History & Mission

Mission
The Remember the Triangle Fire Coalition educates the public about the 1911 Triangle Shirtwaist Factory fire through its on-going arts projects, educational outreach, and social media sites. The Coalition works with Workers United, the New York City Central Labor Council, the FDNY, New York University, and various community groups to plan and implement the annual remembrance activities on the anniversary of the fire each March 25. Throughout the year, the Coalition offers programming to raise public awareness about the fire and explore its continuing relevance for worker rights and workplace safety. On our website and via social media we provide resources about the Triangle fire for educators and promote the work of organizations that advocate for worker rights and safety in the US and around the globe. We aim to be as inclusive as possible with our programming to make this history relevant and accessible to people of color, people with disabilities or communities whose primary language is not English. The Coalition is currently working to establish a permanent public art memorial on the Brown (formerly Asch) Building where the fire happened to honor those who died in the fire, so that their sacrifice will never be forgotten.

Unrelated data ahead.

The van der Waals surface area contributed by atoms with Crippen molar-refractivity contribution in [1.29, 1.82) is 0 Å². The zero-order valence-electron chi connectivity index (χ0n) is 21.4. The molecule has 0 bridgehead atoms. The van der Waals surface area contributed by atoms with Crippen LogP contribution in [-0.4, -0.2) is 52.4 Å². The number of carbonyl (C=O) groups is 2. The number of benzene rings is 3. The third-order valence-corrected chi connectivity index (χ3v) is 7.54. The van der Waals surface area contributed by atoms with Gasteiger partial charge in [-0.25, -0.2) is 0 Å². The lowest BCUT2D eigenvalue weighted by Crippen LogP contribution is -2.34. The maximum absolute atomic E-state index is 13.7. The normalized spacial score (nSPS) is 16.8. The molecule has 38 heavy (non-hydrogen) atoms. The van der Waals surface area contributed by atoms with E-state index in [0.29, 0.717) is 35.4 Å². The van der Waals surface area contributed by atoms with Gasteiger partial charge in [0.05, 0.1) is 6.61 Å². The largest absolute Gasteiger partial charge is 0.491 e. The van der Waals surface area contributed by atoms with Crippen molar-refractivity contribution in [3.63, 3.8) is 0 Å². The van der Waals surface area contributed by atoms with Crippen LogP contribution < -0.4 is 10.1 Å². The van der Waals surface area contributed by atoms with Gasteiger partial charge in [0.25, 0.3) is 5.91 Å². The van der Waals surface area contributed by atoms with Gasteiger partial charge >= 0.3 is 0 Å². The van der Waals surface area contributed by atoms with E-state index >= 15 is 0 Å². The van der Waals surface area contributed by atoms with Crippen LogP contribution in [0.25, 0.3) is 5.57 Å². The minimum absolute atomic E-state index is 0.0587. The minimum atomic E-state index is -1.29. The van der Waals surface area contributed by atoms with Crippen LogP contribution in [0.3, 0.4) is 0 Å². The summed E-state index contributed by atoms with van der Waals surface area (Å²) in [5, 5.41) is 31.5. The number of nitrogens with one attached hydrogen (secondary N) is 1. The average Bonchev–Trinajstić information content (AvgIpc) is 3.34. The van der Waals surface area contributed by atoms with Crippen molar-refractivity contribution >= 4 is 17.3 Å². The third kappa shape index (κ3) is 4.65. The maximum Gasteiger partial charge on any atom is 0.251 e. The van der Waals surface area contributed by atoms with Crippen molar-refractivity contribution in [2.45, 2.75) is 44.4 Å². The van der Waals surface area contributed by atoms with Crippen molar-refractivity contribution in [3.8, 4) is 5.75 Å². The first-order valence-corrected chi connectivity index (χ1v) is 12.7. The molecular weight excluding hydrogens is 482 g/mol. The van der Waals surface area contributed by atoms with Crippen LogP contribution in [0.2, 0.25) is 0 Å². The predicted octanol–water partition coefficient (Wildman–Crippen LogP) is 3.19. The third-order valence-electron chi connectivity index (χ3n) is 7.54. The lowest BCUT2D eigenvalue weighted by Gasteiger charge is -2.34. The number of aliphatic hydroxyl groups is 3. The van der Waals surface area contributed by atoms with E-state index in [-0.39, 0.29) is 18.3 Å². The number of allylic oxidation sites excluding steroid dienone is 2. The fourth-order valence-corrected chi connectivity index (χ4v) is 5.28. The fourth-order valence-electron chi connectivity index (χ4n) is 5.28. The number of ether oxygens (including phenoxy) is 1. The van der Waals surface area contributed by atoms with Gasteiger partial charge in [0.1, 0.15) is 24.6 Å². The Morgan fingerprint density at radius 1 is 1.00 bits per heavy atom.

The Fire
The Triangle Waist Company was located one block east of Washington Square Park. There were over 500 employees – most were young women, most were recent immigrants. On March 25, 1911, a fire broke out on the 8th floor. Workers ran to the fire escape. It collapsed, dropping them to their deaths. On the 9th floor a critical exit was locked. People on the street watched as the workers began to jump out the windows. Fire trucks arrived but their ladders only reached the 6th floor. The elevators ran as long as they could as workers pressed into the cars; some tumbled down the elevator shaft.

In the end 146 people died. There was a trial but the owners, long known for their anti-union activities, got off. The fire became a rallying cry for the international labor movement. Many of our fire safety laws were created in response to this tragic event. We remember because we are still fighting for social justice for all.

The Coalition
In concert with individuals and organizations across the country, the Remember the Triangle Fire Coalition supported the creation of commemorative events – education, art, memory moments – for the March 2011 Centennial. Today, it is spearheading the building of a public art memorial to honor the legacy of the Triangle factory workers.

The Remember the Triangle Fire Coalition is a 501(c)3 charitable organization.